RC: Again, the choice was less deliberate than you (generously) suppose. I started writing the book in 2001, some months before 9/11. I very much did not want this to be a “9/11 book,” nor did I want at the time to write about 9/11 New York. I didn’t want to move the setting closer to the present (though I could have: the book took me 10 years to write!) as that would have meant changing the ages of my characters, and I couldn’t do that: Shira was a flower child when young; Ahmad was a think tank economist who lectured Bush Sr. on the Soviet Union; Romei was a WWII refugee. These facts could not change. So as with Shira’s vocation, I instead found opportunity in what was given: I backtracked a year or two, setting the book in late 1999, with all its chatter about apocalypse. This setting pleased me both for its comedic potential and its quiet echoes of the Christian Day of Judgment and the Jewish End of Days, which come up in Good on Paper. Shira’s clunky slow desktop and non-smart phone and fax machine were all-too-familiar to me from that time, and some of the cultural references naturally arose as I was writing; others, like the life and times of Tinky Winky, I had to research!

TC: Did you have a particular model in mind for Romei, the Nobel Prize-winning poet whose work is at the center of the novel?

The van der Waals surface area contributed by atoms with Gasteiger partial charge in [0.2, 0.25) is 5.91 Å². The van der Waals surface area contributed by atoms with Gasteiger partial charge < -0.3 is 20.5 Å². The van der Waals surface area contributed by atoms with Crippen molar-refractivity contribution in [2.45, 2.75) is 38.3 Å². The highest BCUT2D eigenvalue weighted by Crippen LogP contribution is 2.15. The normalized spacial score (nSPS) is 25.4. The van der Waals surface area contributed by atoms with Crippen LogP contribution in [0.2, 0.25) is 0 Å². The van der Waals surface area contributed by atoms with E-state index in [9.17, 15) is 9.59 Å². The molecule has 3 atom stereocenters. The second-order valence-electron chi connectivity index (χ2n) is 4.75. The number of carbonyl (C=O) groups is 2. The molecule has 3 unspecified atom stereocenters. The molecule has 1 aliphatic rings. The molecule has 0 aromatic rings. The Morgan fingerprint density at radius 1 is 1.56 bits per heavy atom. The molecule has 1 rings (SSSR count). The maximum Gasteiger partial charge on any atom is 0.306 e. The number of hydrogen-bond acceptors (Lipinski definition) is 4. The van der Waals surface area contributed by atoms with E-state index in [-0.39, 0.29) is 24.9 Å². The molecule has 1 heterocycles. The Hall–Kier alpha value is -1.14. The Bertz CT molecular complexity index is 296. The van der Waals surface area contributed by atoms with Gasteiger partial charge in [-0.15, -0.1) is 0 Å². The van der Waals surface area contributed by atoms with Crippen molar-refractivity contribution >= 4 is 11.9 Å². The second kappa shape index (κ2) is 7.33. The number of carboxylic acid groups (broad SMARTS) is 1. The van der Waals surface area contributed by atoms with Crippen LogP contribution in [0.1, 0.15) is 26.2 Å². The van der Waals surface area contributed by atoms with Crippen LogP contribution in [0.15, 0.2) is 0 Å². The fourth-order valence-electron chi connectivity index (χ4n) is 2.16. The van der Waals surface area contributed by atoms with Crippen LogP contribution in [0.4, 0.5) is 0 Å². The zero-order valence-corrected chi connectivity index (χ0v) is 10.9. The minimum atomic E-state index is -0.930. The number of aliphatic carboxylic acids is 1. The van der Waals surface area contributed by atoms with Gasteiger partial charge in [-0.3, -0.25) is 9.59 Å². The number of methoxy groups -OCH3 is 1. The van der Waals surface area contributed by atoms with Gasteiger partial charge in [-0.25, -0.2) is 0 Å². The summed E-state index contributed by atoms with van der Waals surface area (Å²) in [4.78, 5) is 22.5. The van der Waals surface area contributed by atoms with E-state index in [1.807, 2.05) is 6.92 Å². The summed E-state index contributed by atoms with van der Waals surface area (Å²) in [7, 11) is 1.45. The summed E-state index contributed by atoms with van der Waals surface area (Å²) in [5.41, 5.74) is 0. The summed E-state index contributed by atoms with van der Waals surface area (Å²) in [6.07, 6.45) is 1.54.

RC: Not at all! Everyone in the book, and everything I write, is absolutely and in all ways fictional. Does he remind you of someone?

TC: Your biography mentions that you grew up in both Rome and Connecticut, both locations that loom large in Good on Paper. Did you find yourself revisiting your own memories as you were working on the book?

RC: I’ve been working on Shira stories for at least 15 years, so I’m not sure I know the difference anymore between her Rome memories and mine! She’s older than I am, but to a large extent, she sees the city through my eyes, as did her friends in the stories I wrote about them: she and her friends visit places I often visited (the Janiculum, the Roman Forum, the flea market, Piazza Santa Maria in Trastevere, the English-language movie theater). But little of this is evident in Good on Paper, unless it’s under the surface: the book is set entirely in the U.S. Any reference we may have to Rome is probably via Romei, whom we know from the beginning of the novel to be an unreliable narrator. As for Connecticut, I’m from the city of Hartford whereas the book refers to the bedroom communities of southern Connecticut; for Shira, these represent the suburbs to which Shira never wants to return (and in which I’ve never lived, properly speaking). The distinction may seem slight to someone not from the Nutmeg State, but these really are two entirely different things! Southern Connecticut, for one thing, roots for the Yankees, which is something no self-respecting Hartfordian (Hartfordite?) would ever do. Still, Shira and I are resolutely City People: her fierce wish to remain in her urban home, come what may, is also my own. Just as we were both shaped by our Roman expatriate childhoods, albeit in different ways.

TC: Are there any translations that strike you as particularly memorable–or particularly wrongheaded, in terms of fundamentally altering the original work?